Toby Peters has rubbed elbows with, and taken a beating for, most of the brightest stars from Hollywood's 1940s heyday. Judy Garland, Errol Flynn, Bette Davis, Charlie Chaplin--this disheveled, taco-gulping L.A. private eye has worked for them all. Usually to his regret. In Stuart M. Kaminsky's wacky but charming To Catch a Spy, he adds the terminally suave Cary Grant to his client list.|
As 1943 comes to an end, with Allied bombs battering Berlin and Americans celebrating a new pork bonus among their wartime food stamps, Grant hires Peters to make a late-night swap of money for "compromising documents." ("I'm not being blackmailed over some crime or sexual indiscretion," Grant insists. "It's more important than that.") However, the mysterious messenger is shot before he can hand Peters the papers. His dying words: "George Hall." It's only the vaguest of clues, but enough to send Toby and Grant--who's working for British Intelligence Services--on a bungling chase that leads to a second corpse, a cabal of Nazi sympathizers, and a perilous confrontation on a moonlit precipice.
What's most remarkable about this 22nd Peters outing is that it's just as welcome as the first, 1977's Bullet for a Star. Kaminsky, a film historian, employs his knowledge of Tinsel Town's "golden age" to both nostalgic and comic effect. More lighthearted than 2001's A Few Minutes Past Midnight, but still featuring Kaminsky's usually suspect cast of supporting eccentrics--including Irene Plaut, Toby's addled landlady, and dentist-from-hell Shelly Minck--To Catch a Spy is Raymond Chandler by way of the Marx Brothers.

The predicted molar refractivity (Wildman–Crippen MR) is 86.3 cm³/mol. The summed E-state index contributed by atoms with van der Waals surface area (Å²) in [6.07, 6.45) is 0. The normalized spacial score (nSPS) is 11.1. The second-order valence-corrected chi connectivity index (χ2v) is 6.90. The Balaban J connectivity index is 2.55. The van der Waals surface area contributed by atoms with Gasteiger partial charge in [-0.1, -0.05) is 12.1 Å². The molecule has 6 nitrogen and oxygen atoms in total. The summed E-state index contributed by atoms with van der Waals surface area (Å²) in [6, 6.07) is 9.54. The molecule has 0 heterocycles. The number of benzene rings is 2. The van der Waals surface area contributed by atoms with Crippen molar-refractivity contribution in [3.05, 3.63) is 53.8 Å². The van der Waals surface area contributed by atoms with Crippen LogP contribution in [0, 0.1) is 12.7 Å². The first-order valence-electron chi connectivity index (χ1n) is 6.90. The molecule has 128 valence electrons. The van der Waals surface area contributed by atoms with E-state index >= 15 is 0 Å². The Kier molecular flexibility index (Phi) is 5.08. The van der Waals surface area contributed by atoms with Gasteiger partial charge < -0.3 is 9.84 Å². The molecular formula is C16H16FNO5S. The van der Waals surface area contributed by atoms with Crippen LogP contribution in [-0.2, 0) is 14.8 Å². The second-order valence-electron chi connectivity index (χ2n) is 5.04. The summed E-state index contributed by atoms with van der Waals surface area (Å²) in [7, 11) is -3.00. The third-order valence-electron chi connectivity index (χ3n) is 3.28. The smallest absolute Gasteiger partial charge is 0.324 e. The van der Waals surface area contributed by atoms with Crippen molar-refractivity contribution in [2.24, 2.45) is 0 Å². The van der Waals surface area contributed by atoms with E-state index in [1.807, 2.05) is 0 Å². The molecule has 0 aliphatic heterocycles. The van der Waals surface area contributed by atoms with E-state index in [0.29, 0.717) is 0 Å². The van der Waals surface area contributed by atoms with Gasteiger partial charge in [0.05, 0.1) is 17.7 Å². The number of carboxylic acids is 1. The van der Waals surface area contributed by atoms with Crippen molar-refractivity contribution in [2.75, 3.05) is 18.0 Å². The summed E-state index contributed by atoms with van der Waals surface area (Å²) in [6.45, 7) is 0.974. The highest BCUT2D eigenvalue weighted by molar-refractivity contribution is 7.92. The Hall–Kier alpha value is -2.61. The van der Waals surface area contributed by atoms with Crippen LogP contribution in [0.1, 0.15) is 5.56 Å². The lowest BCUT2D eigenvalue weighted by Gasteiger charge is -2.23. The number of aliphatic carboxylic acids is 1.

Source: J. Kingston Pierce, Amazon.com.
With a hilarious new Hollywood thriller and in the hire of the urbane, amusing screen star Cary Grant, private investigator Toby Peters continues a madcap career that has cast him as sleuth to such movie luminaries as Humphrey Bogart, the Marx Brothers, Bette Davis, Mae West, and Charlie Chaplin. Like many a movie mystery, this one begins in the middle of the night, when Toby, trying to deliver a package at Grantís behest, finds himself with a corpse on his hands, a lump on his head, and an odd message from a dying man. Now in pursuit of a murderer, Toby and Grant, who proves to be no less acrobatic than he is resourceful, follow a trail of clues that leads them eventually to a den of Nazi sympathizers and finally to a nighttime confrontation on a mountaintop with a very determined and formidably well-armed killer. As always, Toby can count on the aid of his friends: the unsanitary dentist Shelly Minck, with whom Toby shares an office; the huge wrestler-turned-poet Jerry Butler; the suave Swiss little person Gunther Whertman, who has mastered as many languages as he has skills; and Mrs. Irene Plaut, Tobyís daffy but dogged landlady. As always, too, all four lend Toby their loyalty and support, although they are more likely to add to the chaos.